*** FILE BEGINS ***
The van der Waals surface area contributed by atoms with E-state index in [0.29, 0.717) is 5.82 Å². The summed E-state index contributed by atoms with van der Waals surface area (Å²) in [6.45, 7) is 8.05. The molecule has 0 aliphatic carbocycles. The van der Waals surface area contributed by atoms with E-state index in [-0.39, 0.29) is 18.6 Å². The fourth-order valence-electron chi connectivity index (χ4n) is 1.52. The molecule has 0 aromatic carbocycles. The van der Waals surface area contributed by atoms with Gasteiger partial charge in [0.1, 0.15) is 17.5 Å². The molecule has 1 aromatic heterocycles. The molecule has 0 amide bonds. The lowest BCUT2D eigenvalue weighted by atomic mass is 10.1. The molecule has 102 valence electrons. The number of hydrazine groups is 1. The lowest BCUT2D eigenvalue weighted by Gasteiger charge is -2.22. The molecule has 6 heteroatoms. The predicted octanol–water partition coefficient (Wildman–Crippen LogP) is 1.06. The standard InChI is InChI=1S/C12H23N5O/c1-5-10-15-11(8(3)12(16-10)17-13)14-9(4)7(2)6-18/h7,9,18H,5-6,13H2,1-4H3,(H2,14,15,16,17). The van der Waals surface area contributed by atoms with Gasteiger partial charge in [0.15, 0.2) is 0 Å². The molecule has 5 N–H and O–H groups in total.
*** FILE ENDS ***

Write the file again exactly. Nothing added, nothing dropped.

The van der Waals surface area contributed by atoms with E-state index in [0.29, 0.717) is 5.82 Å². The summed E-state index contributed by atoms with van der Waals surface area (Å²) in [6.45, 7) is 8.05. The molecule has 0 aliphatic carbocycles. The van der Waals surface area contributed by atoms with E-state index in [-0.39, 0.29) is 18.6 Å². The fourth-order valence-electron chi connectivity index (χ4n) is 1.52. The molecule has 0 aromatic carbocycles. The van der Waals surface area contributed by atoms with Gasteiger partial charge in [0.1, 0.15) is 17.5 Å². The molecule has 1 aromatic heterocycles. The molecule has 0 amide bonds. The lowest BCUT2D eigenvalue weighted by atomic mass is 10.1. The molecule has 102 valence electrons. The number of hydrazine groups is 1. The lowest BCUT2D eigenvalue weighted by Gasteiger charge is -2.22. The molecule has 6 heteroatoms. The predicted octanol–water partition coefficient (Wildman–Crippen LogP) is 1.06. The standard InChI is InChI=1S/C12H23N5O/c1-5-10-15-11(8(3)12(16-10)17-13)14-9(4)7(2)6-18/h7,9,18H,5-6,13H2,1-4H3,(H2,14,15,16,17). The van der Waals surface area contributed by atoms with Gasteiger partial charge in [0.15, 0.2) is 0 Å². The molecule has 5 N–H and O–H groups in total.